Inside the Animal Mind

Stressed Out

Happiness, sadness, anger, fear, love, hate — emotions play a pivotal role in our lives. But do they loom large in an animal’s world as well? Part Two of NATURE’s Inside the Animal Mind explores that question in fascinating detail.

In large part, researchers have found that emotions are accompanied by biochemical changes in the brain. Fear, for instance, is accompanied by the production of one set of brain chemicals that can make us alert and ready to flee, while pleasure triggers the release of other chemicals that soothe and calm. But some emotions aren’t so biologically clear-cut. Shame, for instance, is a so-called “social emotion,” the product of attaching an emotional meaning to a behavior, such as hitting another person, or lying, that may be appropriate in one social setting but out of bounds in another.

Like humans, baboons harass each other, compete for rank, and undergo stress.

While researchers don’t agree on how big a role such social emotions play in the animal world, there is widespread agreement that many animals share another emotional characteristic with us: stress. Indeed, like humans, many animals can be harried and “stressed out” — with sometimes serious health consequences.

Among the most remarkable studies of stress in animals are those carried out on African baboons by Stanford University research Robert Sapolsky and his colleagues. For three months each year, Sapolsky travels to East Africa’s Serengeti plain to examine how factors like a baboon’s social behavior, personality, and rank within its troop influence the levels of stress hormones produced by the ape. By measuring the hormones found in each individual’s feces, Sapolsky’s team has been able to show that baboon troops are high-stress societies, with higher-ranked individuals maintaining order by intimidating lower-ranked troopmates. Indeed, Sapolsky says, “Baboons and us are surprisingly similar . . . they can devote a large part of each day to making each other absolutely miserable with social stress.”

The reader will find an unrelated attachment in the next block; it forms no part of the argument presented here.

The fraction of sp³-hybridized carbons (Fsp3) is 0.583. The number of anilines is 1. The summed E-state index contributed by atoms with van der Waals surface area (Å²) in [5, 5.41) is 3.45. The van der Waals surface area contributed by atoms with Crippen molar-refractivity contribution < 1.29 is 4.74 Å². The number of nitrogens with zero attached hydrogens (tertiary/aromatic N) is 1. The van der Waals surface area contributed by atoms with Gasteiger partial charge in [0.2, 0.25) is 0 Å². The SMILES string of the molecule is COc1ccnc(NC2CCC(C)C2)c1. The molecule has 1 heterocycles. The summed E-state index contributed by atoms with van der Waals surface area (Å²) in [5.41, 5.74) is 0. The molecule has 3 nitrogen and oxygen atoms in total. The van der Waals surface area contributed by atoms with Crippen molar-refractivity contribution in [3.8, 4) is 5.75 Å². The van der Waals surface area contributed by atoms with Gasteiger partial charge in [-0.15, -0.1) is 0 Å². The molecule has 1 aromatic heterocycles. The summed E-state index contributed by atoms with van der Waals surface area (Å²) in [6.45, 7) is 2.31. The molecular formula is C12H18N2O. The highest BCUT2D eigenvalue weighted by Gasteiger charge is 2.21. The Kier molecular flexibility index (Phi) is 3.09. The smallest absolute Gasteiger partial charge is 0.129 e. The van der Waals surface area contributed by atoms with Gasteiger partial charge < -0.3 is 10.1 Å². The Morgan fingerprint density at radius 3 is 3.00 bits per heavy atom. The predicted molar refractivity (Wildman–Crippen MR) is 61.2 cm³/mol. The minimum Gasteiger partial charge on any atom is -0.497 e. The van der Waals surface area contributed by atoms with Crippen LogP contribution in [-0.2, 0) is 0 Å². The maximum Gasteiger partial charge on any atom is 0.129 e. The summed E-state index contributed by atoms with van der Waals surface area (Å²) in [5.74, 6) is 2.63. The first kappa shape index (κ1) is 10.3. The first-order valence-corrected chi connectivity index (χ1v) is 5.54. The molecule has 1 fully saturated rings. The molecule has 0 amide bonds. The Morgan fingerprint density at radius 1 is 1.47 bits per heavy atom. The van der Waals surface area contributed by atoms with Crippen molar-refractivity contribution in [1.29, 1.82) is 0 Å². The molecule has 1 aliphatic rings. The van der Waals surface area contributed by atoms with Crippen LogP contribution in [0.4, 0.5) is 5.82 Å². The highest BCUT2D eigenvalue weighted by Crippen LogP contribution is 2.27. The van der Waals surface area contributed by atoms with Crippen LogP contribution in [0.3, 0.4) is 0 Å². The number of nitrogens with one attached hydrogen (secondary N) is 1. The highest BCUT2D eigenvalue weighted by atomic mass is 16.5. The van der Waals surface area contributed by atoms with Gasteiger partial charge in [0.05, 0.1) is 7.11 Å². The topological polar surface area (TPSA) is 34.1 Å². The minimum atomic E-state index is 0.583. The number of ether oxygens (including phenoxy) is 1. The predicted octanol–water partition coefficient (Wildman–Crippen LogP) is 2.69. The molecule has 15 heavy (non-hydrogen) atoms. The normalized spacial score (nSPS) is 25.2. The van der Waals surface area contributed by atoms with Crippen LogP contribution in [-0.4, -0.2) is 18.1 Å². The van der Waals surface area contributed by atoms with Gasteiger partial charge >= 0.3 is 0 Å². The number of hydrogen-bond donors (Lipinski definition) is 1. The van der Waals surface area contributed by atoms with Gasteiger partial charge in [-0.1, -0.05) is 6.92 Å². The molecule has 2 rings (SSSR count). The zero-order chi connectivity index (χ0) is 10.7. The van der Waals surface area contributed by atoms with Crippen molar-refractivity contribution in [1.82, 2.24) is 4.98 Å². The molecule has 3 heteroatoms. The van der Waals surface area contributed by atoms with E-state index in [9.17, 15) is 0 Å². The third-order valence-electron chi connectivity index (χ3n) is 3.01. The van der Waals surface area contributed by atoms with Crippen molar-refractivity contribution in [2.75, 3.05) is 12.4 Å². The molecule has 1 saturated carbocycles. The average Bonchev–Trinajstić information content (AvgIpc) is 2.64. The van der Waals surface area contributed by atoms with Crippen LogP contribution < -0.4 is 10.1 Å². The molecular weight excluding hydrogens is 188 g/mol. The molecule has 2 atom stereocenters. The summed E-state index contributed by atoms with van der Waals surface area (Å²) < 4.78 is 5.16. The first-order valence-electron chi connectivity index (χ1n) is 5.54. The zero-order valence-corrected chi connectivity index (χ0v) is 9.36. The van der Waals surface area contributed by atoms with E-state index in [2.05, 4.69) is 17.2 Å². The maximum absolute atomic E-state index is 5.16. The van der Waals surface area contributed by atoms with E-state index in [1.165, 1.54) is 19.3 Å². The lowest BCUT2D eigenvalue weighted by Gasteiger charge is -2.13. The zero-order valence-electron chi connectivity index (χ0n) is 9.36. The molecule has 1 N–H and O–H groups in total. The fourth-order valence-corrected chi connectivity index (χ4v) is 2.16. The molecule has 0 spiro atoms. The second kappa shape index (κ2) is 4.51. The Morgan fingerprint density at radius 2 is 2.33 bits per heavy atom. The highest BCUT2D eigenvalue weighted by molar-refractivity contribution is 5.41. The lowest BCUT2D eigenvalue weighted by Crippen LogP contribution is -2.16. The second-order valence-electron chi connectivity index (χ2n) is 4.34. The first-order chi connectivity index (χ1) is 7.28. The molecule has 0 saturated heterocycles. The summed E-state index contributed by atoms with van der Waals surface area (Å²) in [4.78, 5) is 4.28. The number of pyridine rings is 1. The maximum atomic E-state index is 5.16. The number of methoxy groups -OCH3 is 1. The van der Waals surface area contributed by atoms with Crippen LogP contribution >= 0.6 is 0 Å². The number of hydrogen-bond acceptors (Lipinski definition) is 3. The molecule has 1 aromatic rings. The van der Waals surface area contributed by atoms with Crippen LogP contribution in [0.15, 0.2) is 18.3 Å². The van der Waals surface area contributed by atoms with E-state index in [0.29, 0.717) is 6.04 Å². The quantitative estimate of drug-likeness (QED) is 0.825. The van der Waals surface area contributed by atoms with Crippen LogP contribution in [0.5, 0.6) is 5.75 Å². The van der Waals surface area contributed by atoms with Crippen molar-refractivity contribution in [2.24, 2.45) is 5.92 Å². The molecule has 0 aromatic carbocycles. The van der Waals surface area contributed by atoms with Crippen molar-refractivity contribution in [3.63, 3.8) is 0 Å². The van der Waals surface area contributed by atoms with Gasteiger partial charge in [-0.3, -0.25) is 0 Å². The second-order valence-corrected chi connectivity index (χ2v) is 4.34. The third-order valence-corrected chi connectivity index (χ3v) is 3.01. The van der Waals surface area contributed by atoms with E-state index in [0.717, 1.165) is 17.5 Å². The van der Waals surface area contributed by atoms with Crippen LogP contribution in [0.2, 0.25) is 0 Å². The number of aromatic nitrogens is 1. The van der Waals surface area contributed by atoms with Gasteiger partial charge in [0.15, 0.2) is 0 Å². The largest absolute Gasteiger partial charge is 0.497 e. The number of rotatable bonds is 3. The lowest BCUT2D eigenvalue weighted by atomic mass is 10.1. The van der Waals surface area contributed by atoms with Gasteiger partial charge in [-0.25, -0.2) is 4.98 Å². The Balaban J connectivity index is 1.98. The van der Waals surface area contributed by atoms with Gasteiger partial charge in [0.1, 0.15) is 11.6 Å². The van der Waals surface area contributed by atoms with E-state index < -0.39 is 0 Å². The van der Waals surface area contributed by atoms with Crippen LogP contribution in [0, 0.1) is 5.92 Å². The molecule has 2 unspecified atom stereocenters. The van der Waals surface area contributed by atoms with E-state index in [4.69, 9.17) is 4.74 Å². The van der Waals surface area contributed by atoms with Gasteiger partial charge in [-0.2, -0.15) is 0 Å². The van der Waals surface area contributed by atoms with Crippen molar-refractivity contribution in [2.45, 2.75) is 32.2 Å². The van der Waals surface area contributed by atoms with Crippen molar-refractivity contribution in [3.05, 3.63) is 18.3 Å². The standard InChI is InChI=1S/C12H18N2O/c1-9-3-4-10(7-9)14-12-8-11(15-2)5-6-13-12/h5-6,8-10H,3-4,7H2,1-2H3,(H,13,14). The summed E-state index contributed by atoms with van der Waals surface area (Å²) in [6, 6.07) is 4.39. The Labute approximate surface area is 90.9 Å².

Sapolsky’s team has also shown that such stress can have real health consequences. Stressed-out mothers, for instance, have more problems producing healthy offspring. And sustained production of stress hormones can also damage the hippocampus, a region of the brain central to learning and memory. So even though baboons may not commute, do their bosses’ dry cleaning, or pay income taxes, they suffer very similarly from the scourge of stress.